The three medalists from the Bathurst World Cross Country Championships will still be the main contenders in the men’s senior race this weekend in Belgrade, Serbia.

In Australia last year, Uganda’s Jacob Kiplimo ran a calculated race to emerge victorious. His countryman, Joshua Cheptegei, had been the first to push the pace ahead, breaking away with a four-man pack that included Kenya’s Geoffrey Kamworor and Ethiopia’s Berihu Aregawi. The strong winds and tough hills had made it a challenging race, but Kiplimo had made it look quite easy as he strode away in the race’s final stages to win the title.

The previous world champions, Cheptegei (2019) and Kamworor (2017), who finished third and fourth in Bathurst, showed the competitive nature of the world cross-country event and how huge surprises could happen. However, given the trend in the last twenty years of the event, the winners have often come from Kenya, Ethiopia, or Uganda.

Jacob Kiplimo takex the WXC crown, photo by Steven Christo for World Athletics.

For fans from the three Eastern African countries, here is how they will probably be calculating their chances of their runners winning the individual gold medals.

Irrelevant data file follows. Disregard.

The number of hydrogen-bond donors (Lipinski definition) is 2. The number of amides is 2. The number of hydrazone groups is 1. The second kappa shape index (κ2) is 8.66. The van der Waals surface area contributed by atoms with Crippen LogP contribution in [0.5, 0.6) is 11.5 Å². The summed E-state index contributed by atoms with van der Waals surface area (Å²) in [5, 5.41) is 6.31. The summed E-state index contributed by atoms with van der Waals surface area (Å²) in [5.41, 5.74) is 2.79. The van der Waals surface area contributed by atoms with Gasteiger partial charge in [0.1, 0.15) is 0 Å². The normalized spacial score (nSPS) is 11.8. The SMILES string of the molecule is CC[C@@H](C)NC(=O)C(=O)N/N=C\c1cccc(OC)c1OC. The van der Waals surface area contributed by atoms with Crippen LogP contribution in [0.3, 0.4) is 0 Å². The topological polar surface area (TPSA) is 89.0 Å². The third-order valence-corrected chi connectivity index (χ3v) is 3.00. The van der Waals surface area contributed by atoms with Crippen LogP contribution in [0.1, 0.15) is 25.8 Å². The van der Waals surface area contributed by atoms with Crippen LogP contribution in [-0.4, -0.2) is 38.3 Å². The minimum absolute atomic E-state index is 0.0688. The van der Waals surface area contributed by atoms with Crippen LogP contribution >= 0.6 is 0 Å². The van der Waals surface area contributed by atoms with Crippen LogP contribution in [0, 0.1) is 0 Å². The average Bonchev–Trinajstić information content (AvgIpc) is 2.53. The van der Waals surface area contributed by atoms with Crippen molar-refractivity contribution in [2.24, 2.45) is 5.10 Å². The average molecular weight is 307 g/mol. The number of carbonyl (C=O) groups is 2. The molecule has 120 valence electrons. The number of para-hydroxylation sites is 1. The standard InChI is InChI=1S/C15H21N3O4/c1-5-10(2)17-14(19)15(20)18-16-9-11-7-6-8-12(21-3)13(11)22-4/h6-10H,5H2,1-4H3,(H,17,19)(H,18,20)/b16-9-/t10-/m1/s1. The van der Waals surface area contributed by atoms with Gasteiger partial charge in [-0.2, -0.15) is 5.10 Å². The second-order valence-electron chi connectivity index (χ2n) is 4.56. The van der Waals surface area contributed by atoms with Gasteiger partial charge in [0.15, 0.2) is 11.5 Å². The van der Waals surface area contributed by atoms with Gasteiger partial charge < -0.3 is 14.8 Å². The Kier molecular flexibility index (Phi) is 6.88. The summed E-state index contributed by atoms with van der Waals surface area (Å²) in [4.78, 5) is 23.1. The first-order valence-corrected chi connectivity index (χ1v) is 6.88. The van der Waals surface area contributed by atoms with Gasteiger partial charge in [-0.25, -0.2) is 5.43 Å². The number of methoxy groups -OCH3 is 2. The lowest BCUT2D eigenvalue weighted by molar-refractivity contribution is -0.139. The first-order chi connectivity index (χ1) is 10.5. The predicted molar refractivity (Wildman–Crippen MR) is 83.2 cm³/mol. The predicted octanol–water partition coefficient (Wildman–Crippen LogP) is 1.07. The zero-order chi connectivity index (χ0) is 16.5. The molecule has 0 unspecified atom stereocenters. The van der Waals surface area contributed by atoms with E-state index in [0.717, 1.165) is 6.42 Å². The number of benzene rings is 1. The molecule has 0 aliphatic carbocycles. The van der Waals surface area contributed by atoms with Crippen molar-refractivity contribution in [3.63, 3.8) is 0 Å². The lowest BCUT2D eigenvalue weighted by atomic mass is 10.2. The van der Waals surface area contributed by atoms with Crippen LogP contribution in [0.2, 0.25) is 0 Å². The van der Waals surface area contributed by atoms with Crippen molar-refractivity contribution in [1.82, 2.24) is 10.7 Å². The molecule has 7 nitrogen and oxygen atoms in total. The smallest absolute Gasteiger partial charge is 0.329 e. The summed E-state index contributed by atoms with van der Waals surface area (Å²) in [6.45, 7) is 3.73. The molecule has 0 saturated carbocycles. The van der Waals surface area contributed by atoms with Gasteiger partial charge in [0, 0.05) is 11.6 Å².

For the Ugandan fans: When one tosses a coin, the probability of it landing on one side is 0.5 (50%). With the two top Ugandans in the team each having some good chances, their cumulative chances make it much higher for the individual title to go to either of them. It is like tossing a coin two times with the aim of seeing the heads in either of the tosses.

Ugandan fans should be double-checked for the gold medal going to Kiplimo or Cheptegei.

For the Ethiopian fans: If one tosses a coin two times and it all lands on the heads, the probability of it landing on the tails the next time the coin is tossed is higher. In the past five editions, the individual gold medals have all gone to Uganda and Kenya, so the gold is most likely to land on an Ethiopian runner this time.

Kenenisa Bekele, World Cross Country, photo by Getty Images for World Athletics

Despite Kenenisa Bekele being the most successful world cross-country runner, with 12 individual gold medals, Ethiopian fans have—for a while now—missed seeing their star win individual titles in the senior men’s race. This should be their time, and Aregawi will be their best bet.

For Kenyan fans: The probability of an outcome happening again depends on the number of times it has happened. To get a possible winner for Belgrade’s men’s senior race, one should consider all the past winners and where they came from. Kenya has 16 past individual gold medalists in this event, while Ethiopia is second with 12. This makes the probability of a Kenyan win here higher than the rest because of the number of times it has happened. Some Kenyans could surprise are Sebastian Sawe, the world half marathon champion, and Ishmael Kipkurui, the world U20 cross country champion.

I look forward to learning more about probabilities on Saturday, the 30th.

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